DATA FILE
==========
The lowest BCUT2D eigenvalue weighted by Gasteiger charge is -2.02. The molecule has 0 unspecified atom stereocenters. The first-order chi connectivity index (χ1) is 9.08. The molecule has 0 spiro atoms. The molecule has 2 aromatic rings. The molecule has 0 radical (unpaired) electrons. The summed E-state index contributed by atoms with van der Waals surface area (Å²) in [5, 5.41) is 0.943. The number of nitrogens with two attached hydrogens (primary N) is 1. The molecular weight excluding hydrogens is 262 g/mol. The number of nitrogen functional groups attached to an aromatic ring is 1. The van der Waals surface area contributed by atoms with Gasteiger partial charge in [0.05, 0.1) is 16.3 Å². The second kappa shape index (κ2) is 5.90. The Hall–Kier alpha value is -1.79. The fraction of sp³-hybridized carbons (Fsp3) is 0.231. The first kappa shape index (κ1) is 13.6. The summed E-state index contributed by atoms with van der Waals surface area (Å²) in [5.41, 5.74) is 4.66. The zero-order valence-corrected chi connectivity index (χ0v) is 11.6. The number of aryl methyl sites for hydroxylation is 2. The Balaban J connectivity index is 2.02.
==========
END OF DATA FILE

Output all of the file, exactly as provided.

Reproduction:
The lowest BCUT2D eigenvalue weighted by Gasteiger charge is -2.02. The molecule has 0 unspecified atom stereocenters. The first-order chi connectivity index (χ1) is 9.08. The molecule has 0 spiro atoms. The molecule has 2 aromatic rings. The molecule has 0 radical (unpaired) electrons. The summed E-state index contributed by atoms with van der Waals surface area (Å²) in [5, 5.41) is 0.943. The number of nitrogens with two attached hydrogens (primary N) is 1. The molecular weight excluding hydrogens is 262 g/mol. The number of nitrogen functional groups attached to an aromatic ring is 1. The van der Waals surface area contributed by atoms with Gasteiger partial charge in [0.05, 0.1) is 16.3 Å². The second kappa shape index (κ2) is 5.90. The Hall–Kier alpha value is -1.79. The fraction of sp³-hybridized carbons (Fsp3) is 0.231. The first kappa shape index (κ1) is 13.6. The summed E-state index contributed by atoms with van der Waals surface area (Å²) in [5.41, 5.74) is 4.66. The zero-order valence-corrected chi connectivity index (χ0v) is 11.6. The number of aryl methyl sites for hydroxylation is 2. The Balaban J connectivity index is 2.02.